Bush renews push for 'comprehensive' immigration bill
'All elements must be addressed together, or none will be solved'
Society need not choose between compassion and the law, President Bush said.
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WASHINGTON (CNN) -- President Bush reiterated his support for a guest worker program Thursday during a Cinco de Mayo event in the White House's East Room.
Bush has a scheduling conflict and will not be able to attend an event set for Friday, so the White House celebration was held a day early.
"Our nation does not have to choose between being a compassionate society and a lawful society," the president said. "I support strengthening our borders, and I support a temporary worker program that would match willing workers with American employers."
Bush added that he believes in the need for "a secure and legal channel for people to come to our country" and pressed for "comprehensive" immigration reform rather than a piecemeal approach.
"All elements must be addressed together, or none will be solved at all," he said.
Bush's remarks come in the midst of controversy over immigration reform and a series of mass demonstrations by immigrants.
Immigration reform has stalled in Congress, primarily because the majority Republicans are deeply divided over what to do about the millions of illegal immigrants already in the country.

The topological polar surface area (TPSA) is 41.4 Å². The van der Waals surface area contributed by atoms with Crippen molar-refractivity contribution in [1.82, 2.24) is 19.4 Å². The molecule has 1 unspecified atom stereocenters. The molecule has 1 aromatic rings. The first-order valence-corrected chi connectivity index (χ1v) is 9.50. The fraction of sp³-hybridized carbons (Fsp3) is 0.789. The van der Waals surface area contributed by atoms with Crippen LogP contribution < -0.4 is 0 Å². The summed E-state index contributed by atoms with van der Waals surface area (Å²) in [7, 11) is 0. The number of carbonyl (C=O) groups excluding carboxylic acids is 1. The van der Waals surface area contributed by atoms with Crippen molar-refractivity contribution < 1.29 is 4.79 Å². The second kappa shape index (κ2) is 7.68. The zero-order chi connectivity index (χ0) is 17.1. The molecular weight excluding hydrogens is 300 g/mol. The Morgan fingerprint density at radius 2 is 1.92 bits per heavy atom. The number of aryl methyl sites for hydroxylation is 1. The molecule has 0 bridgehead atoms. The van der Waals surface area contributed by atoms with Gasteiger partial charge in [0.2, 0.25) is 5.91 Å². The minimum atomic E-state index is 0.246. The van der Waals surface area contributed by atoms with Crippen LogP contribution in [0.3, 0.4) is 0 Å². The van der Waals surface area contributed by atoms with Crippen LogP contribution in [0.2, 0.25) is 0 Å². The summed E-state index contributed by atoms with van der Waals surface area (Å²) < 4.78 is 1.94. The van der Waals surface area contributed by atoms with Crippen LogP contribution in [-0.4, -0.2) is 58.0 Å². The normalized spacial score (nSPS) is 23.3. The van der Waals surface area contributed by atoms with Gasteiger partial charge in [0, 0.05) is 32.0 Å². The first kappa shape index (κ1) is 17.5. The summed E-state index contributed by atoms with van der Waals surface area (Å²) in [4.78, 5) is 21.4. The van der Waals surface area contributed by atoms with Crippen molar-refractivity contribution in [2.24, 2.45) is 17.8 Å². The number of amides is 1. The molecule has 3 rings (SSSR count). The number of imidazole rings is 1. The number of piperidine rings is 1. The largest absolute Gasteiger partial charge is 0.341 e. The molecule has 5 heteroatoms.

The Senate is considering a proposal that would allow illegal immigrants to obtain legal status, and eventually citizenship, by working for six years, paying a fine, undergoing a background check and learning English. Supporters of the idea call it "earned citizenship," but opponents -- including many conservatives in the GOP base -- denounce it as "amnesty."
When the House passed immigration reform in December, it took a much tougher line. The House bill contains no mechanism for illegal immigrants to earn legal status, and, in addition to making illegal immigration a felony, also calls for building 700 miles of security fence along the U.S.-Mexico border.
The House bill has sparked a wave of protests by immigration supporters, particularly because of the provision making illegal immigration a felony. However, GOP leaders have indicated they are likely to drop that provision when House and Senate negotiators hash out details of a final bill.
On Monday, throngs of immigrants and their advocates took to the streets of many U.S. cities to protest proposed immigration laws. (Full story)
Among the locations were: New York; Washington; Las Vegas, Nevada; Miami, Florida; Chicago, Illinois; Los Angeles, California; San Francisco, California; Atlanta, Georgia; Denver, Colorado; Phoenix, Arizona; New Orleans, Louisiana; and Milwaukee, Wisconsin.
Organizers of the nationwide event, dubbed "A Day Without Immigrants," asked those opposing tighter restrictions on immigration -- namely immigrants themselves -- to flex their economic muscle by boycotting all aspects of commerce, including work and school.
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